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Author Topic: [D&D] Good solid gamism?  (Read 24429 times)
Rob Alexander
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Posts: 76


« on: November 01, 2005, 01:33:50 AM »

Hi all,

I'm posting this in response to a request in http://www.indie-rpgs.com/forum/index.php?topic=17449.0.

I'm currently playing in a D&D game and actually enjoying it. Outside of boffer LARP, this is the first time I can remember playing a rolegame *as a player* and really enjoying it.

(In my previous post, I noted that I've had five years out before this, so this may be as much changes in me as a difference in the game.)

The game is D&D 3.5, notionally in the Ravenloft setting but I don't think this has entered into play much. We've had about five sessions so far.

It started when the GM posted on a (UK-specific) web forum asking for players in the local area. Three players signed up from that, and he already had a fourth player who was a longtime friend of his and lived (reasonably) close.

We play in the DM's house, so far on a Saturday but we're moving to Sundays. It's a comfortable environment, nice chairs etc. In contrast the location used by the club in my previous thread, there's only us there (so far) so no outside observers, members of the public etc. In the other setting, you were more-or-less in a public place so you had to keep your social guard up.

Playing at the weekend gives us plenty of time (I don't think anyone has children or other dependents), and the game sessions stretch from four to six hours. Intensity during this time is pretty high, there isn't much non-game talk once we're into it. I do, though, find this duration fairly demanding and I'm not sure how sustainable it will be.

The other players are all enthusiatic players (rather than drag-alongs), we have a rulebook each and are all happy to look up and understand the rules, which makes the complex D&D system more viable. It's worth noting that one player has been interested in D&D since he was a kid (he's now in his twenties) but never  got around to playing until this game.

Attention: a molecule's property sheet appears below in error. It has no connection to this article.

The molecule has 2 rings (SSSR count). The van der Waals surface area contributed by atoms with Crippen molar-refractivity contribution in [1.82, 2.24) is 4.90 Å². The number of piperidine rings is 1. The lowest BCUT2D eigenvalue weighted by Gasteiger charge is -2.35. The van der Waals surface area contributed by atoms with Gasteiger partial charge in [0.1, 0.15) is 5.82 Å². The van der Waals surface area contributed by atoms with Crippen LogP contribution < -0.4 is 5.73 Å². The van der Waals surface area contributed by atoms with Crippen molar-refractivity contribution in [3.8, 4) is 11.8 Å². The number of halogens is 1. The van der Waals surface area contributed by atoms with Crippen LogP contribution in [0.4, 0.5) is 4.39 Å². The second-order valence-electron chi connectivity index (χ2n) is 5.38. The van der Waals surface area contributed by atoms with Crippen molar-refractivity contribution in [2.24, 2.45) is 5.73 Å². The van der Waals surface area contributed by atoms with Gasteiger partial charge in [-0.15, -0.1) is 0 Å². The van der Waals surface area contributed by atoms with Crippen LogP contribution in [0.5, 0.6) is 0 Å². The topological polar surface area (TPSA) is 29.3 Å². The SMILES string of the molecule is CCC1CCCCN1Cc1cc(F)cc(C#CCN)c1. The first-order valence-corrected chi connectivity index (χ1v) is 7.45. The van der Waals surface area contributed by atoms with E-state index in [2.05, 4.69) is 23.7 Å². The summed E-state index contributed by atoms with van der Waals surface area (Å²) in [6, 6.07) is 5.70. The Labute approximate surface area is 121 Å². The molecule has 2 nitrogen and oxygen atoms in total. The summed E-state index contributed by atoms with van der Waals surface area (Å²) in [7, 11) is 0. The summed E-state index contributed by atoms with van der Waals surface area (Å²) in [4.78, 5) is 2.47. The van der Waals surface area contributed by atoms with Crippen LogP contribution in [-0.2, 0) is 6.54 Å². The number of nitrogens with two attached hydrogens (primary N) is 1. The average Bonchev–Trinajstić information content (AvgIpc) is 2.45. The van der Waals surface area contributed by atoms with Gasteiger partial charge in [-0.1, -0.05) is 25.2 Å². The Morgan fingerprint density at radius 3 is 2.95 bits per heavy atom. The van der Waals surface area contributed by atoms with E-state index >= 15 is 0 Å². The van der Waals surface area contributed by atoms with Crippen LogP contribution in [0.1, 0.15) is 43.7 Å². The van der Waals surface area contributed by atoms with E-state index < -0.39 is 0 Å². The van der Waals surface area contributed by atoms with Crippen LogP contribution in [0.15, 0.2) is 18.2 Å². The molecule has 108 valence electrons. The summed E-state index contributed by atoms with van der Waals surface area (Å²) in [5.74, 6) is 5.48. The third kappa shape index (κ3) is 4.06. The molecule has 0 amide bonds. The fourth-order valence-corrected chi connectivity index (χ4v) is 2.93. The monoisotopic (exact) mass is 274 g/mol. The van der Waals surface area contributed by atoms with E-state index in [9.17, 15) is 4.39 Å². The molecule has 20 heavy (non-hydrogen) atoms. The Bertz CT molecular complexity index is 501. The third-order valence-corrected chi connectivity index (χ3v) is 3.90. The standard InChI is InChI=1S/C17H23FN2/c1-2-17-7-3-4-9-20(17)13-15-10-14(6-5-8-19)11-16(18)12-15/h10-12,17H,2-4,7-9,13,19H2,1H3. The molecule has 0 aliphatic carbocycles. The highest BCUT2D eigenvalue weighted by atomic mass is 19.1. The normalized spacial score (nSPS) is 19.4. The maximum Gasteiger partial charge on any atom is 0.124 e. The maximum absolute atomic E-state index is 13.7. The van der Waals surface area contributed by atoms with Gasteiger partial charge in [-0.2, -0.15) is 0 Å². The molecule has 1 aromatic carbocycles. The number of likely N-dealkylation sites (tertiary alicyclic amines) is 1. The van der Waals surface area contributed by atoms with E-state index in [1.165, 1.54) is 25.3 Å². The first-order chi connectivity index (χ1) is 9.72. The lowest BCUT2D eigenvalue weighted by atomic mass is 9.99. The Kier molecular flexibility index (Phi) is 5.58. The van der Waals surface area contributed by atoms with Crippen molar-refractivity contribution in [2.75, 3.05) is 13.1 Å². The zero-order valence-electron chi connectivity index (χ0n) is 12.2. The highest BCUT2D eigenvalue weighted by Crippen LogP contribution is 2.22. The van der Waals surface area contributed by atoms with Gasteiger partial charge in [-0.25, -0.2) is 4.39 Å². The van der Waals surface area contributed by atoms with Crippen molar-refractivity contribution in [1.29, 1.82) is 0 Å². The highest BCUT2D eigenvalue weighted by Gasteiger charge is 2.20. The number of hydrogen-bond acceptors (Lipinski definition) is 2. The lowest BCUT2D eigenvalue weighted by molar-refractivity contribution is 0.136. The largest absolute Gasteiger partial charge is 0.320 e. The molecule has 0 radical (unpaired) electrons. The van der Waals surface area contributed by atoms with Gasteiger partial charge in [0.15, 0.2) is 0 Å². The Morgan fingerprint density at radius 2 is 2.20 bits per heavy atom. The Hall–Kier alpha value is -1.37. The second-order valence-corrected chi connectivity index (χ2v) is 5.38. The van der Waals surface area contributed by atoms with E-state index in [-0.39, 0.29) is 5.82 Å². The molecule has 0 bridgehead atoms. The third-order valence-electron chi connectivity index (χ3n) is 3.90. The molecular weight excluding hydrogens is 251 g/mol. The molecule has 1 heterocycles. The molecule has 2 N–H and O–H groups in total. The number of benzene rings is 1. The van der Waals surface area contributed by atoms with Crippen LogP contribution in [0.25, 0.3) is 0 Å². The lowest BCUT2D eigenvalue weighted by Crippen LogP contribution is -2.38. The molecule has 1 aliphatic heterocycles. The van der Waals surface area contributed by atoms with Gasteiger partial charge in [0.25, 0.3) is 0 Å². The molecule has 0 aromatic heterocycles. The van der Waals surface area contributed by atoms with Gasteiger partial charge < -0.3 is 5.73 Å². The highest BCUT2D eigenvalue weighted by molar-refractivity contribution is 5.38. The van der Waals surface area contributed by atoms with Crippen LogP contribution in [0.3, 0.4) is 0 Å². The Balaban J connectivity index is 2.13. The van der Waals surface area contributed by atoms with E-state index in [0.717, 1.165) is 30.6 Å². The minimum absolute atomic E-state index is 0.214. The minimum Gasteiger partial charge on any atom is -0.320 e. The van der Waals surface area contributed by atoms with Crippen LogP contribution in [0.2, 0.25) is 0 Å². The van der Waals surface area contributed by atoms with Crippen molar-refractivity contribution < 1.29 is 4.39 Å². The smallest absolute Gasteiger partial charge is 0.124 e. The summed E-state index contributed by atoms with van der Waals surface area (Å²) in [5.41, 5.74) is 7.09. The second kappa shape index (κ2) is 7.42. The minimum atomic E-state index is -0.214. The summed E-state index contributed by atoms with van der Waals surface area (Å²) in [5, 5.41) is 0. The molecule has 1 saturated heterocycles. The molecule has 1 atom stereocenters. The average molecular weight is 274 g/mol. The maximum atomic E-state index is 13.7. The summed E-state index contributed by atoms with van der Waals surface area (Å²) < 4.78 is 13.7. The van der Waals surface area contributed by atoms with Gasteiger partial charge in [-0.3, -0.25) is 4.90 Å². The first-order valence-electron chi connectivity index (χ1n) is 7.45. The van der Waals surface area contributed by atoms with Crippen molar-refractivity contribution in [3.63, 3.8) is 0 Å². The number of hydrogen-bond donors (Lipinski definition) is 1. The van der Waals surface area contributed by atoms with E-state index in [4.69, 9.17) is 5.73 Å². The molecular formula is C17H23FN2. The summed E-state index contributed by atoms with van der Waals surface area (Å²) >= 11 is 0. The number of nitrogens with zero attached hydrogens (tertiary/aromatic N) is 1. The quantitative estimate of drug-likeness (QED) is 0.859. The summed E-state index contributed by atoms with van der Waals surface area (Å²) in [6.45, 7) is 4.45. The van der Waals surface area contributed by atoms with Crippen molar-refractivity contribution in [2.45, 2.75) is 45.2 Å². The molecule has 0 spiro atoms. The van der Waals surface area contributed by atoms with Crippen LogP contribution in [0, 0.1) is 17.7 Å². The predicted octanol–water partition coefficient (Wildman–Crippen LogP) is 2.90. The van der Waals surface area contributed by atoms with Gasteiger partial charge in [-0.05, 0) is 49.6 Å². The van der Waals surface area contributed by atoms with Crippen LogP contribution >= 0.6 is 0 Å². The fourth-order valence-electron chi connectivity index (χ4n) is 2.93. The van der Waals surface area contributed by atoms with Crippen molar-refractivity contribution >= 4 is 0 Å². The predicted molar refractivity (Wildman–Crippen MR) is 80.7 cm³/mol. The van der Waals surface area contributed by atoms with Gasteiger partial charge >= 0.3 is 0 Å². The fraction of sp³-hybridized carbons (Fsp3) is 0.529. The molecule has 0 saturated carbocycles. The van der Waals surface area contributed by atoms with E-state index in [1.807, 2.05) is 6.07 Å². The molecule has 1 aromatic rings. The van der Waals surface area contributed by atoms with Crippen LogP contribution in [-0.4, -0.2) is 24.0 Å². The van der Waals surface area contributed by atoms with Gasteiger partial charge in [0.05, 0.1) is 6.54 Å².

In terms of in-game activity, there's lots of fights, more than in any rpg I've played before, and I think this is great. The games I used to GM (in my teens), involved a lot of fighting, and I suspect pretty tedious fighting at that, because the games we played tended to be Simulationist-oriented stuff like RuneQuest that was more concerned with 'realistic' outcomes than fun. RuneQuest was the first 'proper' rolegame I bought, and I tended to take a cue from there when deciding what rules to use in other games.

The fights in this game are quite good. We're not using a battleboard, unfortunately, but there still feels like enough tactical options to keep me engrossed, and of course if we fail we die, or don't get the treasure and XP, or whatever. The tactical choices come mainly from my choice of spells, use of feats or different weapons, etc, and how those coordinate with the actions of other players. We're also going up levels quite fast and so getting a regular supply of new toys.

That said, we've not had a PC death yet and I don't know how the GM will handle that. I may talk to him about it - I don't see any easy solutions. (I'll also have a search through the archives here).

(I also have a kind of metagame objective that makes my actions interesting. In my youth, nobody wanted to play a spellcaster because in the games we played they were always perceived as helpless (from a challenge-gamist viewpoint, I suppose). I've also seen lots of comments that D&D spellcasters become grossly dominant at high levels. So my self-imposed goal is to play a spellcaster who (a) is powerful and effective yet (b) supports the rest of the party rather than eclipsing them. To this end, I'm concentrating on learning to use all the non-blasting spells, and I'm enjoying this aspect.)

By contrast, the games I played in college seemed incredibly dull and talky. Much of it was a kind of verbal 'dressing up' (particularly for the women involved) - I think someone has mentioned this elsewere on the boards as a symptom of 'zilchplay'. That said, I was a pretty miserable person at that time and I probably didn't enjoy *anything* much.

As far as I can tell we're mostly on rails between dungeons, and talking with NPCs is mostly functional info exchange and mission assignment. But I'm fine with that at the moment because once we're in the dungeon we have a choice of which door to go through, etc.

(I should note that, so far, the dungeons have been contained enough that we can explore (and often clear) every room. I'd rather be in situations where we can't do this, and have to do the best we can, i.e. try to judge what the best path to take and then go with the results of that. I.e. as Eric said above, *meaningful decisions*.)

Actually, there was one point where we got a choice of where to go next. We had two missions underway. One was to investigate a plague in a small mining town, the other was to recover an important item from a ruined monastery. We came to a fork in the path, where we had to the choice of going to the monastery first or the village first (each would later turn into a full-session dungeon adventure). We chose to go to the village first, but I think we could have gone either way.

This doesn't sound like much, but it's the first choice of this nature that I can remember as a rolegame player ever! And I don't think that the games I ran were much better in this, alas. Linear routes were king.